Kathleen Savio's sister testifies in Drew Peterson murder trial - My9 New Jersey

Kathleen Savio's sister testifies in Drew Peterson murder trial

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CHICAGO (FOX 32 News) -

The judge in the Drew Peterson trial recessed court until Tuesday because of a sick juror, after Kathleen Savio's sister finished testifying.

Judge Edward Burmila recessed proceedings Friday afternoon because a male juror was repeatedly coughing. Testimony was interrupted several times Friday morning to let the juror recover. The trial will reconvene Tuesday.

Peterson's former sister-in-law Anna Doman testified Friday that her sister said, before her death, that she believed Peterson was going to kill her.

Doman's account of what Savio allegedly told her is the first so-called hearsay testimony given at the former Bolingbrook police officer's murder trial.

Doman testified that Savio told her she was convinced she wouldn't live long enough to see the property settlement in her divorce from Peterson. She said Savio asked her to care for her two sons after her death.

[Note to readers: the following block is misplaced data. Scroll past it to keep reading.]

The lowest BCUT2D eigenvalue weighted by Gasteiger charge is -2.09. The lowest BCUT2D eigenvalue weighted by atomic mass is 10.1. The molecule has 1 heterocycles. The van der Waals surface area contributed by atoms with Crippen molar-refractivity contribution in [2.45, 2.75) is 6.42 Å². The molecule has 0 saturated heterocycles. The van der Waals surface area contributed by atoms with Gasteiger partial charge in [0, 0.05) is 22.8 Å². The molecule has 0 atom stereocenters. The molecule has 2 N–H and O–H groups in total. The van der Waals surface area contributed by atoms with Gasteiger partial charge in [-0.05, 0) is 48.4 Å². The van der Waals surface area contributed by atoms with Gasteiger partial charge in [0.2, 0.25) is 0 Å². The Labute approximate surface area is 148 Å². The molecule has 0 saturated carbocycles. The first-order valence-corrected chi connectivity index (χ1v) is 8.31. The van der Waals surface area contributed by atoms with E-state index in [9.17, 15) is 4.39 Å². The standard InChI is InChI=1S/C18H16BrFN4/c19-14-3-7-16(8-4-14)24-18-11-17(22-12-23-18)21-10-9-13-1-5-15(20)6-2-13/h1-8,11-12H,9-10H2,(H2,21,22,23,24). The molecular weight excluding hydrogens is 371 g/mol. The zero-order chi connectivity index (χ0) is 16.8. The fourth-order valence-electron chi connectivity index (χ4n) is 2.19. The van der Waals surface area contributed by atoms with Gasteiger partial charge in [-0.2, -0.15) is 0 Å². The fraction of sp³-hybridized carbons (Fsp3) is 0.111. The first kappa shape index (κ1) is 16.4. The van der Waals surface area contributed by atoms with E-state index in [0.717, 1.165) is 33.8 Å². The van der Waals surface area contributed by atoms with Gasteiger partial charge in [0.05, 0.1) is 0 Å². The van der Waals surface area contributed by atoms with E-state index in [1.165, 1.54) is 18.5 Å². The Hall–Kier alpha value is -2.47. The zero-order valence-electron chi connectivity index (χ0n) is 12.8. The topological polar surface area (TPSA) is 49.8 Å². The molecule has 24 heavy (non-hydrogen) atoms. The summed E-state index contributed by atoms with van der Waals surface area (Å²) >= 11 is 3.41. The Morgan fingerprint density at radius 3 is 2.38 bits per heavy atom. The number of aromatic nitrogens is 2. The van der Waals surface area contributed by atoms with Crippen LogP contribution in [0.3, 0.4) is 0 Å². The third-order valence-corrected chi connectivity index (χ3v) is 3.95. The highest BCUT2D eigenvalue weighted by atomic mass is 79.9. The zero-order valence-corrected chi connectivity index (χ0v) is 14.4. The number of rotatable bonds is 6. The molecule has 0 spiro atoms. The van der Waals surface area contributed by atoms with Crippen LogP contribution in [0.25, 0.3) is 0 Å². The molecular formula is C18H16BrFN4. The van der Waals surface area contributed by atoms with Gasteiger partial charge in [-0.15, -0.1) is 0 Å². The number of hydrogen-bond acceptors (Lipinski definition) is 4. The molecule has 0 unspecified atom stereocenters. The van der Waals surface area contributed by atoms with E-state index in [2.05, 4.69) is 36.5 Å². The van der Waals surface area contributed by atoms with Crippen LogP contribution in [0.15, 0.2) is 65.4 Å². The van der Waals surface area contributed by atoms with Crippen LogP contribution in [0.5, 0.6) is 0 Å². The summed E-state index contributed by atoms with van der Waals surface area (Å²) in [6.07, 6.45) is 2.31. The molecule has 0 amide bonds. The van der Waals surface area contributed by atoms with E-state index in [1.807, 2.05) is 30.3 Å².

PROSECUTION FACES UPHILL BATTLE

Peterson's defense attorneys didn't get their mistrial Thursday, but they're still claiming a win in the courtroom. Judge Edward Burmila threw out testimony from a witness who said he was intimidated by Peterson.

Witness Thomas Pontarelli was a former neighbor of Peterson's third wife, Kathleen Savio. Pontarelli's wife Mary found Savio dead in a dry bathtub in 2004. Her drowning death was originally determined to be an accident.

The defense is trying to prove that Savio's death was just that – a tragic accident. But when Peterson's 23-year-old fourth wife Stacy Peterson vanished in 2007, investigators were prompted to take another look at Savio's death. (Stacy Peterson has never been found, and while Peterson is a suspect in her disappearance, he has not been charged.)

Peterson was charged with first-degree murder in 2009, after Savio's body was exhumed and her death determined a homicide. The circumstances of her death, burial, and exhumation have left prosecutors with practically no physical evidence, so they will have to prove Peterson's guilt with mostly circumstantial evidence and hearsay testimony from friends and relatives of the victim.

The paramedic who was first to examine Savio's body testified Thursday, along with a locksmith. But Judge Burmila wouldn't allow Savio's divorce lawyer on the stand. He said the divorce could not be used as a motive.

The Associated Press contributed to this report.

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